Choosing just one photo is quite hard, but I must say that even if I don’t work in a studio very much, my favourite photo is actually taken using this artificial light. Otherwise I always use natural light, but somehow this image sure has grown on me. I have wanted to photograph Ida for a long time now and finally had the chance this Summer. I like this image the most because it reminds me how much I have developed since I started. It is my new way of thinking of photography, but still I can see some of the old things in it that has inspired me within these 4 years. The image doesn’t really have a title, it just goes under the name “Ida”.

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Stunning amateur photos highlighted in National Geographic feature

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National Geographic

An image from one of the world’s most colorful festivals is among a magazine’s top reader submissions.

National Geographic is renowned for its professional photojournalism, but the photos that readers themselves shoot and submit are often just as amazing. Every weekday, the magazine’s editors choose their Daily Dozen favorites, and those that are rated highest by online visitors are made available for download in National Geographic’s Weekly Wrapper as computer wallpaper. The image shown here was shot at the Goroko show in Papua, New Guinea, which is one of the most colorful festivals on Earth.

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The Andy Warhol brand is stronger than ever

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Ingrid with Hat Art Print by Andy Warhol.

Two decades after the death of the artist Andy Warhol the brand is stronger than ever as collectors continue to pay high prices for his work, curators explore the dark aspects of his career, and consumers are snapping up products, candy to condoms coated with its images.

When the Campbell Soup Company has paid tribute to Andy Warhol, the Pop artist, who alone turn red and white label brand into a symbol of wealth and power, the company has proposed a series of limited edition boxes tomato soup with labels based on color combinations silkscreen artist: aqua green and red, pink and orange and indigo, yellow and gold.

The line was inaugurated in 2004 in western Pennsylvania and Ohio stores to Giant Eagle supermarket chain. Customers who bought the four-packs, priced at $2 per package, are also entitled to purchase a limited edition Warhol Campbell Soup four magnets and can, by showing their Giant Eagle Advantage cards, could obtain a reduction dollars on the cost of admission to Andy Warhol Museum in Pittsburgh native artist.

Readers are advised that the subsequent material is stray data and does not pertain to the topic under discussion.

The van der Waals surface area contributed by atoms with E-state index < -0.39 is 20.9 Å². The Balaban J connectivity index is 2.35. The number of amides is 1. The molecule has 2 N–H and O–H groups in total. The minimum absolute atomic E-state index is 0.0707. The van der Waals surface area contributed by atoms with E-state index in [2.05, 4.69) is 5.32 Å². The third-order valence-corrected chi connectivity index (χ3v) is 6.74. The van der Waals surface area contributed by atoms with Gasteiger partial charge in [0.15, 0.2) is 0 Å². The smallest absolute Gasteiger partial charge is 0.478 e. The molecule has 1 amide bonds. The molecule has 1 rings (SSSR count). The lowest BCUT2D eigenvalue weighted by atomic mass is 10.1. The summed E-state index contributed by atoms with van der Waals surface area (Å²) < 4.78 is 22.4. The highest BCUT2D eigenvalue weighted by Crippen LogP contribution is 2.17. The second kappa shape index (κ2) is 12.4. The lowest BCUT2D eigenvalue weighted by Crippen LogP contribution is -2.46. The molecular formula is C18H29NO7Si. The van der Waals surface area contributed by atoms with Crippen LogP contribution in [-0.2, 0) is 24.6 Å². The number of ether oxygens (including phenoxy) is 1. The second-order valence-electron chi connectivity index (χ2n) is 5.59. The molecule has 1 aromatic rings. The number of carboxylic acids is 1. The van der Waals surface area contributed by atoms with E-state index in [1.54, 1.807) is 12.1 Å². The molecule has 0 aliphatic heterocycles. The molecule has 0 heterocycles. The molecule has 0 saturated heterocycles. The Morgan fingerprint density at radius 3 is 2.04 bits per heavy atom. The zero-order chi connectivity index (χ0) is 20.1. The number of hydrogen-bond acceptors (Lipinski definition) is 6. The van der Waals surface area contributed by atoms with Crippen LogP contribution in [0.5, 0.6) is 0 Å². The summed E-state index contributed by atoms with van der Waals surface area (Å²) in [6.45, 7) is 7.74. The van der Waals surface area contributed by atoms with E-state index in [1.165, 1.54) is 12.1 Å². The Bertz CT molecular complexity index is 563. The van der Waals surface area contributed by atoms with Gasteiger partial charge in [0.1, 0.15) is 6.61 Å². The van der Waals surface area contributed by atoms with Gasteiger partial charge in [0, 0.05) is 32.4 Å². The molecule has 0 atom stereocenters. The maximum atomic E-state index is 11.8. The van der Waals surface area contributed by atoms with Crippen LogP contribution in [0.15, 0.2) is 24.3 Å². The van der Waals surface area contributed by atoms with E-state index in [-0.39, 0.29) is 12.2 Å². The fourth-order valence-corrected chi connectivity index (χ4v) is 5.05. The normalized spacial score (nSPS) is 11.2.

Campbell Director of Brand Communications, John Faulkner, told ARTnews that the company has since responded to calls from across the United States and Canada and Europe, from buyers who wanted to get their hands on the soup cans of Andy Warhol. However, under the agreement, the promotion has been limited in participating stores.

Then in 2006 Simon Doonan, creative director of Barneys New York, the luxury department store, made nearly identical limited edition Warhol soup cans (labels were printed on high quality paper) to the display of holiday the store, called “Happy Andy War-Holidays!”

Doonan told ARTnews that over 30,000 of these boxes were sold, priced at $ 12 each or $ 48 for the four-pack. The demand for boxes in fact “cannibalized” business gifts shop upscale this year, Doonan said. “At the end of the day, all these high flying people seeking a bargain. Andy would have loved it. Instead of being $ 1,200 of art or a vase for $ 400, they went to the Warhol boxes because he felt cool.”

At about the same time as promoting Barneys, the highest price ever paid for the auction of Andy Warhol’s Campbell soup can painting was done at Christie’s New York, where a bidder paid $ 11.8 million for 1962 Small Torn Campbell’s Soup Can (Pepper Pot), 2006.

Did Barneys buyers even know that the boxes had already been offered in supermarkets campaign at a fraction of the price? Would they have cared? How two almost identical articles being in such demand at extremely divergent? “People have responded in both high and low culture,” said Michael Hermann, director of licensing at The Andy Warhol Foundation for the Visual Arts in New York.

“If you look Warhol, it is still high and low,” said Tom Sokolowski, director of the Andy Warhol Museum. “It was a boy of the working class during the depression who lived in a town highly stratified. He saw what the “haves” had, and he wanted both to be able to decide which was real and who was the poseur. He eventually became the one who told the world how to be cool. ”

More than two decades after the death of Andy Warhol in New York in 1987 at the age of 58 years, the demand for his images is stronger than ever. Prices for his paintings among the highest recorded for all genres.

Many experts point to Sotheby’s $ 17.3 million from sales of Orange Marilyn (1964) in New York in 1998 as a milestone that has propelled the market for contemporary art to a new level and marked the beginning of a new era. In May 2007, a buyer has paid $ 71.7 million at Christie’s for 1963 Green Car Crash paintings, more than quadrupling the previous record. Prices remained high despite the contraction of the art market.

Warhol’s works are especially popular among newly rich collectors around the world, particularly Asia and Russia. Several months before the sale of Green Car Crash, 1972 Mao painting sold at Christie’s New York for $ 17.4 million to Joseph Lau Hong Kong developer.